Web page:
Effectiveness of combining patient follow-up with an educational intervention on self management skills of Type 2 Diabetes Mellitus patients: a primary care pragmatic trial

Ayşenur Aktemur, Güldeniz Kılıç, Handenur Tan Doğrusever, Saliha Serap Çifçili

Keywords: type 2 diabetes mellitus, self-management, intervention, patient-empowerment

Self-management tools and programs have been developed to help Diabetes Mellitus (DM) patients manage their disease. However, these methods may not be very effective in patients with low health literacy.

Research questions:
Can a shared follow-up plan combined with education, facilitate patients’ diabetes self-management skills in primary care? Is this effect affected by patients’ current health literacy levels?

This is a non-randomized controlled clinical trial. We enrolled 84 Type 2 DM patients from three primary care centers in Istanbul, at least 40 participants being in the intervention (IG) and control groups (CG) (%80 power and %95 confidence level). A set of questions including patient characteristics, diabetes self-management scale and health literacy scale were used. Patients in the IG had three meetings with the researcher, in which, a "DM Identity Card" and a "DM Diary" developed by the researchers were given to the patients combined with an education session. The participants in the CG, were called by the researcher three times and briefly informed about DM. Diabetes self-management scale and health literacy scale were used.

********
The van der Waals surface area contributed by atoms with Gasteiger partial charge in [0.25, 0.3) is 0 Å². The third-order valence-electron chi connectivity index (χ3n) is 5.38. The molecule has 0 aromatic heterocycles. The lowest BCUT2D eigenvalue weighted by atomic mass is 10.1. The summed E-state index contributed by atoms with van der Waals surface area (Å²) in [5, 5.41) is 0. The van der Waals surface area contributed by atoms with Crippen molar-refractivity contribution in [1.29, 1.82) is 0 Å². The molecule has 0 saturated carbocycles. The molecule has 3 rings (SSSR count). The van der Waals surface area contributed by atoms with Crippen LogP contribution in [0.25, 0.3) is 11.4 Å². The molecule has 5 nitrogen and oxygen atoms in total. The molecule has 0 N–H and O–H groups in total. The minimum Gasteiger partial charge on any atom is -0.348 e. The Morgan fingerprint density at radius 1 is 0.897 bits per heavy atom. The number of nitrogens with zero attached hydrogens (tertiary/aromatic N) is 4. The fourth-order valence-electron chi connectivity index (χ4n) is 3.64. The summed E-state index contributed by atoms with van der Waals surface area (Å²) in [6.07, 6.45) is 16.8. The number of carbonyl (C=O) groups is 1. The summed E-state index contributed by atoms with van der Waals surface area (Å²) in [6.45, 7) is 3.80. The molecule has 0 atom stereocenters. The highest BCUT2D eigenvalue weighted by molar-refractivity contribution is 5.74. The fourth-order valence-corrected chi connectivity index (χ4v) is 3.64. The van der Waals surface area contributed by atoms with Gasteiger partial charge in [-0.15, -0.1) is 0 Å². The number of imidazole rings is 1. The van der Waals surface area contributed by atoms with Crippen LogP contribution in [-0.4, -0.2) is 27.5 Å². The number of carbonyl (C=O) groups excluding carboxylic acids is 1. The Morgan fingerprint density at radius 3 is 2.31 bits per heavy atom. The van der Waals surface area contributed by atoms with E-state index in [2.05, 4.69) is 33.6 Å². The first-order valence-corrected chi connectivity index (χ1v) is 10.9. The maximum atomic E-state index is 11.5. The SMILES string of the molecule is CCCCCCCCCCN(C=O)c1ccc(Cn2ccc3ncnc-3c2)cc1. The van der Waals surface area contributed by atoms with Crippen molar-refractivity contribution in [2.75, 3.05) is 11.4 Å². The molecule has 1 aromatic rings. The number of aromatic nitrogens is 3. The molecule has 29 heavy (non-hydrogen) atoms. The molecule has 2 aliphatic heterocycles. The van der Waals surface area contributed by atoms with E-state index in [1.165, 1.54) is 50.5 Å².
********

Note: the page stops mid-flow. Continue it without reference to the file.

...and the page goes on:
The mean age of IG was 55,10(±8,40) and the CG was 59,51(±9,04). The participants of the both groups were predominantly female (IG: %58,5-CG: %60,5). After a three-months follow-up, the mean self-management score of the IG increased from 65.53(SD=11,69) to 73.64(SD=11,50) (p<0,05), whereas the mean score of the CG increased from 57.3(SD=11,72) to 58.3(SD=9,36). No statistically significant relationship was found between the increase in self-management scores and the current health literacy of the participant (r=0,11 p>0,05).

In conclusion, the follow-up method we developed with this study may increase the Type 2 DM patients’ self-management skills regardless of the level of health literacy in primary care.

Points for discussion:
Is there any other analysis needed?

Could this intervention method be used in other populations?